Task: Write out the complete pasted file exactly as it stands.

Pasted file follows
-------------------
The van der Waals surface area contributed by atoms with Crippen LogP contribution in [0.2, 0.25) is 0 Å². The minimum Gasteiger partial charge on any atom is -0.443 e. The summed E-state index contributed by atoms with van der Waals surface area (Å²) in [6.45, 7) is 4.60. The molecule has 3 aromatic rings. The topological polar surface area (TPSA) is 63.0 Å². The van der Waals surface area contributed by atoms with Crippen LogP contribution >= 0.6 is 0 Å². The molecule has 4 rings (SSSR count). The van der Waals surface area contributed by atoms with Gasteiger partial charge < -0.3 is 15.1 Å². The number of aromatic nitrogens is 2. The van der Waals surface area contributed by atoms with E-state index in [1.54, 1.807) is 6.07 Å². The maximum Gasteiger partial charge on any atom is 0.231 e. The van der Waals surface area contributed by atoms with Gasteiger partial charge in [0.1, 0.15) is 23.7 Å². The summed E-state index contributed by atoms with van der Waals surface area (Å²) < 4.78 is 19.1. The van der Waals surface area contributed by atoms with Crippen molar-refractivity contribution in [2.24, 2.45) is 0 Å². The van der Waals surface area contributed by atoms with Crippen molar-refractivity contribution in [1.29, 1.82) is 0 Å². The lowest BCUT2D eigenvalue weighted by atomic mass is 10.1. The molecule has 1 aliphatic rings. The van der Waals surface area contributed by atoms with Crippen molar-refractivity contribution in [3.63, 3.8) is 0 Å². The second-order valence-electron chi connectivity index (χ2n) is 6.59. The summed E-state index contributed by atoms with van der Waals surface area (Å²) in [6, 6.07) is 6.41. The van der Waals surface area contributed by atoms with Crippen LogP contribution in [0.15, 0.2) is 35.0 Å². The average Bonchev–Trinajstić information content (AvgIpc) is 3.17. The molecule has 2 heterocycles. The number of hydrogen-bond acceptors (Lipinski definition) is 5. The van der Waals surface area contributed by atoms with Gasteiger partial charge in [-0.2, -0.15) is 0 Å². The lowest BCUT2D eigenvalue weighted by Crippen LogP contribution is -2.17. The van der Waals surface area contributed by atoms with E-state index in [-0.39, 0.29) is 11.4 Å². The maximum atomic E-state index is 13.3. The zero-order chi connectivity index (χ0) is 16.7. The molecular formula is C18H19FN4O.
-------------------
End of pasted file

The van der Waals surface area contributed by atoms with Crippen LogP contribution in [0.2, 0.25) is 0 Å². The minimum Gasteiger partial charge on any atom is -0.443 e. The summed E-state index contributed by atoms with van der Waals surface area (Å²) in [6.45, 7) is 4.60. The molecule has 3 aromatic rings. The topological polar surface area (TPSA) is 63.0 Å². The van der Waals surface area contributed by atoms with Crippen LogP contribution >= 0.6 is 0 Å². The molecule has 4 rings (SSSR count). The van der Waals surface area contributed by atoms with Gasteiger partial charge < -0.3 is 15.1 Å². The number of aromatic nitrogens is 2. The van der Waals surface area contributed by atoms with E-state index in [1.54, 1.807) is 6.07 Å². The maximum Gasteiger partial charge on any atom is 0.231 e. The van der Waals surface area contributed by atoms with Gasteiger partial charge in [0.1, 0.15) is 23.7 Å². The summed E-state index contributed by atoms with van der Waals surface area (Å²) < 4.78 is 19.1. The van der Waals surface area contributed by atoms with Crippen molar-refractivity contribution in [2.24, 2.45) is 0 Å². The van der Waals surface area contributed by atoms with Crippen molar-refractivity contribution in [1.29, 1.82) is 0 Å². The lowest BCUT2D eigenvalue weighted by atomic mass is 10.1. The molecule has 1 aliphatic rings. The van der Waals surface area contributed by atoms with Crippen molar-refractivity contribution in [3.63, 3.8) is 0 Å². The second-order valence-electron chi connectivity index (χ2n) is 6.59. The summed E-state index contributed by atoms with van der Waals surface area (Å²) in [6, 6.07) is 6.41. The van der Waals surface area contributed by atoms with Crippen LogP contribution in [0.15, 0.2) is 35.0 Å². The average Bonchev–Trinajstić information content (AvgIpc) is 3.17. The molecule has 2 heterocycles. The number of hydrogen-bond acceptors (Lipinski definition) is 5. The van der Waals surface area contributed by atoms with Gasteiger partial charge in [-0.2, -0.15) is 0 Å². The lowest BCUT2D eigenvalue weighted by Crippen LogP contribution is -2.17. The van der Waals surface area contributed by atoms with E-state index in [-0.39, 0.29) is 11.4 Å². The maximum atomic E-state index is 13.3. The zero-order chi connectivity index (χ0) is 16.7. The molecular formula is C18H19FN4O.